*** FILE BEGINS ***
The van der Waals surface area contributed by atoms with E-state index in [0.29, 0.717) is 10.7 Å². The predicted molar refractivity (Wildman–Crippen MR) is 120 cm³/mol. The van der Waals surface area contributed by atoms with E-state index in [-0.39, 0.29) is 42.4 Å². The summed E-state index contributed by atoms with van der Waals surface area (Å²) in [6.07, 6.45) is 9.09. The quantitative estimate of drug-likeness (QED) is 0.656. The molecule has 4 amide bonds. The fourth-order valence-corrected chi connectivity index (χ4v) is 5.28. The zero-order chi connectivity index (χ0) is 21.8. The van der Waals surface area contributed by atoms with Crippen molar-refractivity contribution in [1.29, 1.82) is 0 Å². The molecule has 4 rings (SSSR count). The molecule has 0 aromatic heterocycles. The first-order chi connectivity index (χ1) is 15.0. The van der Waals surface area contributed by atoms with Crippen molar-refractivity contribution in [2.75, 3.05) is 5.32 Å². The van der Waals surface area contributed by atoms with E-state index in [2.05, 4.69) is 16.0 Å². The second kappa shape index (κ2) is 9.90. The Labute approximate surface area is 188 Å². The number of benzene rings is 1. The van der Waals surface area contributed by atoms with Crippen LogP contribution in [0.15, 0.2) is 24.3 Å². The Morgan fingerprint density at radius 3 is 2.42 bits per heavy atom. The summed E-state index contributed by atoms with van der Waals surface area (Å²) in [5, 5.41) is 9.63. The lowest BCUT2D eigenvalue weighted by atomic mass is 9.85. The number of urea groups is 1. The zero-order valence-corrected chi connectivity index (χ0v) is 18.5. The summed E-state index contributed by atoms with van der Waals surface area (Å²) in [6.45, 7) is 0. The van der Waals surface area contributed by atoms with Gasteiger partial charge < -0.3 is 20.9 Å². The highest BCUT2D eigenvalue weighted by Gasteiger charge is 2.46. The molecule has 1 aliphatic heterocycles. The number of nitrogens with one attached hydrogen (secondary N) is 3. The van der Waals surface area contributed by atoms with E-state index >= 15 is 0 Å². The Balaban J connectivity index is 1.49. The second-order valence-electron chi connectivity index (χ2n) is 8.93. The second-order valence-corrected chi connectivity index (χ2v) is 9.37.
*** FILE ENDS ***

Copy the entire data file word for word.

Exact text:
The van der Waals surface area contributed by atoms with E-state index in [0.29, 0.717) is 10.7 Å². The predicted molar refractivity (Wildman–Crippen MR) is 120 cm³/mol. The van der Waals surface area contributed by atoms with E-state index in [-0.39, 0.29) is 42.4 Å². The summed E-state index contributed by atoms with van der Waals surface area (Å²) in [6.07, 6.45) is 9.09. The quantitative estimate of drug-likeness (QED) is 0.656. The molecule has 4 amide bonds. The fourth-order valence-corrected chi connectivity index (χ4v) is 5.28. The zero-order chi connectivity index (χ0) is 21.8. The van der Waals surface area contributed by atoms with Crippen molar-refractivity contribution in [1.29, 1.82) is 0 Å². The molecule has 4 rings (SSSR count). The molecule has 0 aromatic heterocycles. The first-order chi connectivity index (χ1) is 15.0. The van der Waals surface area contributed by atoms with Crippen molar-refractivity contribution in [2.75, 3.05) is 5.32 Å². The van der Waals surface area contributed by atoms with E-state index in [2.05, 4.69) is 16.0 Å². The second kappa shape index (κ2) is 9.90. The Labute approximate surface area is 188 Å². The number of benzene rings is 1. The van der Waals surface area contributed by atoms with Crippen LogP contribution in [0.15, 0.2) is 24.3 Å². The Morgan fingerprint density at radius 3 is 2.42 bits per heavy atom. The summed E-state index contributed by atoms with van der Waals surface area (Å²) in [5, 5.41) is 9.63. The lowest BCUT2D eigenvalue weighted by atomic mass is 9.85. The number of urea groups is 1. The zero-order valence-corrected chi connectivity index (χ0v) is 18.5. The summed E-state index contributed by atoms with van der Waals surface area (Å²) in [6.45, 7) is 0. The van der Waals surface area contributed by atoms with Gasteiger partial charge < -0.3 is 20.9 Å². The highest BCUT2D eigenvalue weighted by Gasteiger charge is 2.46. The molecule has 1 aliphatic heterocycles. The number of nitrogens with one attached hydrogen (secondary N) is 3. The van der Waals surface area contributed by atoms with E-state index >= 15 is 0 Å². The Balaban J connectivity index is 1.49. The second-order valence-electron chi connectivity index (χ2n) is 8.93. The second-order valence-corrected chi connectivity index (χ2v) is 9.37.